Indeed, it is this very pattern that is behind nearly every impairment and pain problem that our clients face (besides the occasional rabid Chihuahua, of course). And it is correcting this pattern that leads to extraordinary outcomes compared to many traditional medical approaches. The solution is to restore a childlike flexibility in approaching different movement tasks; it is restoring the freedom to choose left and right, up and down, forward and back in any combination, at any time.
So, what is the pattern? And how do you correct it? The simplest explanation requires a basic concept of the rib cage and the pelvis. Think of them as two ovals stacked on top of each other. They should be able to rotate, side-bend, and tilt forward and backwards without losing orientation to a neutral center point. The “rib cage oval” positions itself primarily based upon breathing patterns and abdominal activation. The “pelvis oval” positions itself primarily based upon activation in the pelvic floor muscles and weight-bearing patterns (how the body centers weight over the feet). When breathing is stressed, anxious, or in any way chronically labored, the rib oval tends to tilt backwards, flaring in the front. Correcting its alignment has to do with stress management, diaphragmatic breathing, and activation of the side abdominal walls. Similarly, when digestion of food is chronically upset and when weight bearing occurs more towards the front of the foot and legs (or worse, when weight bearing occurs mostly on the tailbone due to excessive sitting), the pelvis tilts forward. Correcting its alignment has to do with improved nutrition and learning how to access muscles on the back of the legs and pelvis when standing and moving.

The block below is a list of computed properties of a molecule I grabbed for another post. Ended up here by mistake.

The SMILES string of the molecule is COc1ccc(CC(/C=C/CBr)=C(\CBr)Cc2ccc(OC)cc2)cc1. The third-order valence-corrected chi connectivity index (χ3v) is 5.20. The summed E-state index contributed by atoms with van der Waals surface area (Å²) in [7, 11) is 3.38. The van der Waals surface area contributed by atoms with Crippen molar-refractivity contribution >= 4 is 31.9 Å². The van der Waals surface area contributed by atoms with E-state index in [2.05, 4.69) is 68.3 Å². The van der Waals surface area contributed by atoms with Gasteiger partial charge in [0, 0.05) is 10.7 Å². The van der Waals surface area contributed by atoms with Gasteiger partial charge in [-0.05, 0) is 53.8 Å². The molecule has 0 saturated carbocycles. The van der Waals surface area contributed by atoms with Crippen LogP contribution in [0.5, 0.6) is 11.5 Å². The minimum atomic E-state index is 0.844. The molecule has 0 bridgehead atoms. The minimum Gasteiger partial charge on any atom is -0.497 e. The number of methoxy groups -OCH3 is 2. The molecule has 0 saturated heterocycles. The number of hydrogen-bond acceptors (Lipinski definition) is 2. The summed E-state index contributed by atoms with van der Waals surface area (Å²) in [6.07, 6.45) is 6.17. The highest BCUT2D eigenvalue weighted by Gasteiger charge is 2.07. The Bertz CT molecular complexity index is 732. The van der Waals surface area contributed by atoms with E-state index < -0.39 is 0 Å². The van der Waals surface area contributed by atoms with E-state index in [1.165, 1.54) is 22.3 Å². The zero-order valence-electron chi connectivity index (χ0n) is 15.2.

There is also a second, left-and-right dimension at play. This has to do with dominance of activity in the arms and legs, such as always writing with the right hand or always kicking a soccer ball with the left foot. It also has to do with the neurological and anatomical asymmetries. For example, the positional opposition of the heart on the left and the liver on the right predisposes the rib cage to greater flare on the left than the right. Finding and practicing left and right neutral requires a keen understanding of one’s body and a lifelong practice of strengthening the less dominant patterns. In a perfect world, this would happen automatically and intuitively, but in our current, stress-filled, desk-bound world, it requires training and intention. However, these practices can be as simple as keeping the right shoulder elevated and retracted (farther back) when using a pencil or computer mouse rather than depressed and protracted (more forward). It can be as simple as standing more on the left foot than the right and keeping the left foot on the ground longer than the right when walking.
If any of you are Spiderman fans, you might remember Uncle Ben’s famous line, “With great power comes great responsibility.” Our asymmetries give us an incredible superpower: adaptation. Think of all the incredible and diverse activities humans are able to practice — from sewing to swing dancing, from cooking to climbing, from writing calligraphy to running marathons. But in order to do all of these things without over-using certain parts of our bodies and making them vulnerable to chronic injury, we must attain alignment.